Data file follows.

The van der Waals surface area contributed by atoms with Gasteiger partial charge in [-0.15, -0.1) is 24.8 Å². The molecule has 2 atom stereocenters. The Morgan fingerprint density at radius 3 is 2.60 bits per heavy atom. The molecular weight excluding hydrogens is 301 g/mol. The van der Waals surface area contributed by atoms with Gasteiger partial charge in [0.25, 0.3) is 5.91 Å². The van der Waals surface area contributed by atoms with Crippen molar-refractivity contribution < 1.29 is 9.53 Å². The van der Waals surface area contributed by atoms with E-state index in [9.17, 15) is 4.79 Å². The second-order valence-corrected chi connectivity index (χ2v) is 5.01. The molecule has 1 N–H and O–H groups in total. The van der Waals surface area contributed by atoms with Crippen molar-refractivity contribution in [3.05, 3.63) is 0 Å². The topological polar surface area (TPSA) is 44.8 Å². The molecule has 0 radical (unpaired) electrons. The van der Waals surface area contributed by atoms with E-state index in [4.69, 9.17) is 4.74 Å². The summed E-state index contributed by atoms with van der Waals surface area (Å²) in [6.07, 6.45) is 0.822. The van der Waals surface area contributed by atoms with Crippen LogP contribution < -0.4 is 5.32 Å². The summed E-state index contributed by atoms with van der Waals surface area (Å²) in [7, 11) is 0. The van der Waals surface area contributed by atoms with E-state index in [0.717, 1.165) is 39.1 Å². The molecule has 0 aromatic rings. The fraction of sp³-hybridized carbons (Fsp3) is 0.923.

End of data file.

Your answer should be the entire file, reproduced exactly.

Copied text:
The van der Waals surface area contributed by atoms with Gasteiger partial charge in [-0.15, -0.1) is 24.8 Å². The molecule has 2 atom stereocenters. The Morgan fingerprint density at radius 3 is 2.60 bits per heavy atom. The molecular weight excluding hydrogens is 301 g/mol. The van der Waals surface area contributed by atoms with Gasteiger partial charge in [0.25, 0.3) is 5.91 Å². The van der Waals surface area contributed by atoms with Crippen molar-refractivity contribution < 1.29 is 9.53 Å². The van der Waals surface area contributed by atoms with E-state index in [9.17, 15) is 4.79 Å². The second-order valence-corrected chi connectivity index (χ2v) is 5.01. The molecule has 1 N–H and O–H groups in total. The van der Waals surface area contributed by atoms with Crippen molar-refractivity contribution in [3.05, 3.63) is 0 Å². The topological polar surface area (TPSA) is 44.8 Å². The molecule has 0 radical (unpaired) electrons. The van der Waals surface area contributed by atoms with E-state index in [4.69, 9.17) is 4.74 Å². The summed E-state index contributed by atoms with van der Waals surface area (Å²) in [6.07, 6.45) is 0.822. The van der Waals surface area contributed by atoms with Crippen LogP contribution < -0.4 is 5.32 Å². The summed E-state index contributed by atoms with van der Waals surface area (Å²) in [7, 11) is 0. The van der Waals surface area contributed by atoms with E-state index in [0.717, 1.165) is 39.1 Å². The molecule has 0 aromatic rings. The fraction of sp³-hybridized carbons (Fsp3) is 0.923.